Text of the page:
The connection between sugar and hyperactivity is one of the most popular food-behaviour myths going around, yet it is one that has been well and truly busted by science. Where there’s sugar, there must be hyperactive kids – or so says conventional wisdom. Science says otherwise.
Any parent would tell you that seeing children fuelling up on sugar-laden cake, lollies and soft drinks at a birthday party is a sure-fire recipe for a bunch of rampaging hyperactive kids
A whole bunch of published randomised controlled studies  have been unable to find any difference in behaviour between children who ate sugar (from lollies, chocolate or natural sources) and those who did not.
Even studies that included children with attention deficit hyperactivity disorder  (ADHD) could not detect any meaningful difference between the behaviour of children who ate sugar compared with those who did not.
The most important aspect of all these myth-busting studies is they used a study design where the researchers (or parents) and the children were unaware of whether they were consuming a product containing sugar or a non-sugar substitute.
It is only when you introduce an intentional bias into the experiments – and allow the parents to know what food their child was given – that the real culprit behind the myth emerges.
When parents believe their child has been given a drink containing sugar, they consistently rate their child’s behaviour as more hyperactive, even if the drink did not contain any sugar.
So why do kids seem so hyperactive when they consume an abundance of sugar? It all comes down to the context. When kids are having fun at birthday parties, on holidays, and at family celebrations, sugar-laden food is frequently served. It’s the fun, freedom and contact with other kids that makes them hyperactive, not the food they consume.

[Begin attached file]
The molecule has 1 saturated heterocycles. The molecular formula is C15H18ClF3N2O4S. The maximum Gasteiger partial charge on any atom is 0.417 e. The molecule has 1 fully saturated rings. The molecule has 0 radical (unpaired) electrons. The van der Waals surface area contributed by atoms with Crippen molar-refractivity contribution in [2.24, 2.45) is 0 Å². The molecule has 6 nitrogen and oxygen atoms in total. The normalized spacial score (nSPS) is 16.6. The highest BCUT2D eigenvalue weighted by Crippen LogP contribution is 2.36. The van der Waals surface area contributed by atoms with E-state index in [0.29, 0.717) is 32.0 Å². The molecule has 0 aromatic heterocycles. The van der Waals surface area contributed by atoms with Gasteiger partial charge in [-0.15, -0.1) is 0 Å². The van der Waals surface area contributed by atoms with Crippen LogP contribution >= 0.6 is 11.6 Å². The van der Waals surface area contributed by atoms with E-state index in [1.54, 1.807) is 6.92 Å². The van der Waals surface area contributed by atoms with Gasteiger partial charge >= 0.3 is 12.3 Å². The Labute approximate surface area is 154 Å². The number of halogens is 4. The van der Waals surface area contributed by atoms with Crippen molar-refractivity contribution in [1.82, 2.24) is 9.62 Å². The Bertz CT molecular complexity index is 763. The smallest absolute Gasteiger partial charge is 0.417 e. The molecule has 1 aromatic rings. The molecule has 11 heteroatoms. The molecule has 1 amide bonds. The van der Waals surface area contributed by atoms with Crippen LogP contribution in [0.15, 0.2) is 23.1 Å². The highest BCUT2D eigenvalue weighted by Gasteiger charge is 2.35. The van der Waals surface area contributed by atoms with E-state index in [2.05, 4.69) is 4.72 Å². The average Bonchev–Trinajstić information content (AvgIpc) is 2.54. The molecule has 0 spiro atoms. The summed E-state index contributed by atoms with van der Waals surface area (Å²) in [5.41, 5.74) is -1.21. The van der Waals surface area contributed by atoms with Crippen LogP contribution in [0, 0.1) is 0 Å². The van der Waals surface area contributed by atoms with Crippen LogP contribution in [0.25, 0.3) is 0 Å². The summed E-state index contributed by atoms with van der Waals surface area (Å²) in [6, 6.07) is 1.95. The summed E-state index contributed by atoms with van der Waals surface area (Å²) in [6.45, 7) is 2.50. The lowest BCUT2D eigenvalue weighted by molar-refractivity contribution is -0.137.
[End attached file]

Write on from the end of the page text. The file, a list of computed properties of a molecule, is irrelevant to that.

But that doesn’t mean hyperactivity should be ignored. ADHD is a serious behavioural and developmental disorder that can impact on the child’s academic performance and family life.
As such, extreme hyperactivity should be investigated by an appropriate health professional. Simply removing sugar from the child’s diet isn’t going to reduce their hyperactivity.
In fact, eliminating whole food groups in an attempt to treat hyperactivity is an extreme approach that can do more harm than good. Growing children have different nutrient needs to adults, so eliminating whole foods groups – without a valid medical reason – can affect their growth, overall health, and even later-life food preferences.
Having too much sugar, especially if it is coming from drinks, has been linked to excess weight gain and dental problems in kids. So even with the sugar equals hyperactivity myth busted, there are valid reasons to restrict how much kids consume.
Confused about the mixed soup of nutrition messages being stirred through the media? Tim maintains an active nutrition blog at www.thinkingnutrition.com.au  where you'll find the latest nutrition research and controversies discussed in straight forward language, distilling out what you need to know for your better health.